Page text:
• If you expect a particularly large group and it’s possible to get a police escort or traffic control at the start/end of a ride or along the route, great! Otherwise, it is a good idea to at least inform the police department of your plans and perhaps drop off a map. Never block traffic yourself; it may be against the law!


Choose and maintain a comfortable pace within the speed limit.

• Keep in mind that people at the end of the group may have to drive a little faster to keep up if there are gaps in the group.

• It may also may cause a problem to drive too slowly. Drivers in vehicles behind the group may become impatient and try to get around the group.

• Know the route well enough so that you can give the group plenty of notice that you are approaching a turn.

• Always signal your intention to turn or change lanes. If you find yourself at an intersection too quickly for the entire group to make the turn safely, continue until you locate a place where the entire group can execute the turn safely.


Drinking and driving never mix. This is especially true when participating in a group ride.

• Always ride in staggered formation; it gives you an extra margin for safety.

• Make sure your vehicle is in good operating condition. For example, a bad tire could cause an accident on a group ride

• Being too hot or too cold can also affect how alert you are as a driver. Be sure to pack appropriate protective clothing, such as a long-sleeve cotton shirt (for protection from the sun), helmet, eye protection, leather jacket, gloves, etc.

• A group of motorcycles is not considered a single vehicle. Be courteous and allow cars to enter and exit the highway and change lanes. Generally speaking, a car will not want to ride in the middle of a group of motorcycles and will get out of the group as quickly as possible.

• Familiarize yourself with the route and scheduled stops.

• Arrive to participate in a group ride with a full tank of gas.


Ride with a partner. In the event someone needs to pull over for an unscheduled stop, the partner should also stop in case assistance is needed..

• It’s unsafe for a large group to stop on the side of the road. If someone needs to pull over, the remainder of the group should continue to the next stop. At that time, the group can decide to wait for the missing members or to send two riders back to assist.

• If the group has a standing policy to wait for a specified period of time, say half an hour, the members left behind will be aware that they can catch up.

• All riders should have a map of the route so they can reach their destination on their own if need be.


The lead motorcycle should be in the left 1/3 of lane, the second motorcycle should be in the right 1/3 of the lane, one second behind the first rider, and so on.
• Leave enough room between each motorcycle so that any rider can maneuver to the right or left without hitting anyone else.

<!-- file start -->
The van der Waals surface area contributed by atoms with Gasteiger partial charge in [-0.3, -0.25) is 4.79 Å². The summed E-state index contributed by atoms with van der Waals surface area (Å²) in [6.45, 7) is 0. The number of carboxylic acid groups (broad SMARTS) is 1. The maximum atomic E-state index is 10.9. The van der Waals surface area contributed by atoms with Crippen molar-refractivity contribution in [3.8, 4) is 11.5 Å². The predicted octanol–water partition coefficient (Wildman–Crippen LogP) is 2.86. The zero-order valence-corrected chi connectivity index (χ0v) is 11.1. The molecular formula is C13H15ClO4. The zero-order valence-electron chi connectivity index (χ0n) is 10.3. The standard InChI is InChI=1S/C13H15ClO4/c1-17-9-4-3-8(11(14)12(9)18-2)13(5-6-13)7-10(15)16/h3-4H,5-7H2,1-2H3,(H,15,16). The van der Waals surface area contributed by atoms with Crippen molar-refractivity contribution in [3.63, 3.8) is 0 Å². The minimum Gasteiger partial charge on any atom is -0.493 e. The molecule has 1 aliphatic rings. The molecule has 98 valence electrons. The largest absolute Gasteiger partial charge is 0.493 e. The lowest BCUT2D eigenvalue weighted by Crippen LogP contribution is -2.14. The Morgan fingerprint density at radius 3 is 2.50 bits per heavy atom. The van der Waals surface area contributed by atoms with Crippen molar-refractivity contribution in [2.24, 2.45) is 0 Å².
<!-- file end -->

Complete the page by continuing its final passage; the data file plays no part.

• Always stay in line with the bike in front of you. Do not switch between the left and right side of the lane.


All motorcycles ride in a single line, two seconds behind one another, in either the right or left third of the lane. The lead rider determines on which side of the lane the group will ride.

Hand signals should be simple, easy to learn and be kept to a bare minimum.
• Either the rider or passenger can relay the signal. As soon as you see a signal, you should give the same signal so the rider behind you can see it.
• These hand signals will not always be used by every group you ride with. The signals assembled here are offered as suggestions only.

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Chapter Policy and Guidelines on Alcohol

Safe and responsible motorcycling activity is a major H.O.G. goal. In this regard:

1.  The consumption and use of alcohol is a serious personal responsibility involving the safety and welfare of family, riding friends and the individual H.O.G. member.

2.  Alcohol consumption before or during motorcycling activity is not safe responsible behavior.

3.  Any incident occurring during a motorcycling activity as a result of the participant consuming alcohol results in no insurance coverage.

4.  National H.O.G. has no direct operational control over Chapter operations. Consumption of alcohol after a riding activity or at non-riding events is a matter to be decided by the sponsoring Dealership and H.O.G. Chapter leadership. All such decisions are subject to final review and approval by the sponsoring Dealership.

5.  If the sponsoring Dealer and Chapter decide that alcohol may be consumed at a Chapter activity, then the recommended approach is either to “Bring Your Own” or to “Buy Your Own” from a vendor licensed and insured to sell Alcohol.

Notice: Liquor liability coverage is not provided by the Chapter General Liability insurance Policy.

Notice: In our Chapter Policy is - If anyone in a group ride has a drink with alcohol, The Ride Is Over and Everyone Finds Their Own Way Home. On overnight rides, alcohol may be consumed only after parking the bikes for the night. Then reasonable consumption is suggested and preferred.